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Looking for Bull Gear for an old lathe

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  • Looking for Bull Gear for an old lathe

    I have an old 1930 9" Model O southbend lathe in need of a replacement bull gear. The one that came with it has teeth missing in two areas. I currently am finding it difficult to find this gear. The gear is 5 1/8" in overall diamater and has a 1 5/16" bore with 70 teeth. It has 9-15 printed on the casting. If anyone has access to one please let me know.
    If you need pictures please let me know and I will provide what ever you need.

  • #2
    You might check with South Bend and see if it's still available. It'll probably hurt your pocketbook.

    For used, I'd check with Joe at Plaza Machinery. It'll still hurt, but not as bad.

    Or you might be able to repair or replace with a stock gear from someone like Boston Gear, but you'll need to know the P.A. (pitch angle) of the gear.
    Gears of different PA cannot run together, but I'm sure someone here will be able to tell you what it is on your machine.
    More precise measurements wouldn't hurt either, but you'll probably be able to get there with what you've got.
    Last edited by Scottike; 09-20-2011, 01:00 PM.
    I cut it twice, and it's still too short!


    • #3
      You'll find one eventually, if you watch eBay, and participate in some South Bend specific lathe forums , such as on Yahoo and Practical Machinist and Machinist Web.
      You may have to buy an entire headstock or at least a complete spindle. Some folk also repair and replace bull gear teeth.
      Last edited by Bill736; 09-20-2011, 01:24 PM.


      • #4
        Watch, also, for Hercus 9 parts - which should be interchangeable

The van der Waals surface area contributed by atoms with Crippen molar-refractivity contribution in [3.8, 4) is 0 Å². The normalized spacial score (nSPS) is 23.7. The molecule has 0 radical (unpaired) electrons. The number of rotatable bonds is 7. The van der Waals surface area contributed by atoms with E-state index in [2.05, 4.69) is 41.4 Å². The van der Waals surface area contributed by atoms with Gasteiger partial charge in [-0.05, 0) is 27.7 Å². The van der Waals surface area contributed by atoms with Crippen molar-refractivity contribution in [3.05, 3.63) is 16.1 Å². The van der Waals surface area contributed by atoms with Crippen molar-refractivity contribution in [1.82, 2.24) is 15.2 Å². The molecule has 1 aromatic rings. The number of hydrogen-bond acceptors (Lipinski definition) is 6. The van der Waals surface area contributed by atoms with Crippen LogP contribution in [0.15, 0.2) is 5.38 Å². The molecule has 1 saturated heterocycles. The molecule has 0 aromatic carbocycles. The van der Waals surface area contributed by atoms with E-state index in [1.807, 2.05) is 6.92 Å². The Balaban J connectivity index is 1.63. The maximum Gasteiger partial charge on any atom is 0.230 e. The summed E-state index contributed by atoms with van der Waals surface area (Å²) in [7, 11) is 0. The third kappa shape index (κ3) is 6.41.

• #5
          Gears are sometimes repaired by this procedure:

          Grind or mill the broken teeth so you have a straight portion across the width of the gear.

          Drill & tap for appropiate-sized socket head setscrews, side by side, across the width.

          Build up a new tooth with braze around the SHSSs.

          Use a die grinder or Dremel to shape the tooth until it looks the same as the unbroken ones. Make a sheetmetal gauge to assist.

          This might be impractical if you have a bunch of broken teeth, but one or 2 can be fixed this way.

          A similar procedure can be used: mill out the broken tooth, down into the root, leaving a slot. Braze in a new "tooth", which can be already formed to the proper shape or you can do it after.




          • #6

            I have emailed Joe at Plaza machinery, he has not replied yet and I am looking at Ebay and have a request in at grizzly to see if they have one.
            Thanks again everyone



            • #7
              I]A similar procedure can be used: mill out the broken tooth, down into the root, leaving a slot. Braze in a new "tooth", which can be already formed to the proper shape or you can do it after.[/I]see:


              I've used this slot method quite successfully on a change gear, except that I didn't braze it in, I used Locset. The tooth depth was about 3/16", so I slotted down about 3/8". The new tooth was a piece of mild steel strip, milled to a snug fit in the slot, with the tooth profile filed on. It runs fine, you can't hear any noise from it. and after a few uses, I can't now even tell which tooth it was that I repaired. If the bull wheel is steel, then I'd be happy to use this method even if there are several teeth off at the same place, just slot for each tooth. If its cast iron, I'd be more wary because of the danger that the iron between the slots might snap off. Might give it a go anyway, its cheap and quick, and if it doesn't work you will be no worse off than you are now.



              • #8
                I agree with CAN repair gear teeth. I did on my ol' Ohio...ended up final shaping them with a thin file. The gears worked fine. These old machines don't run that fast and a repaired gear with likely outlast you...
                I have tools I don't even know I own...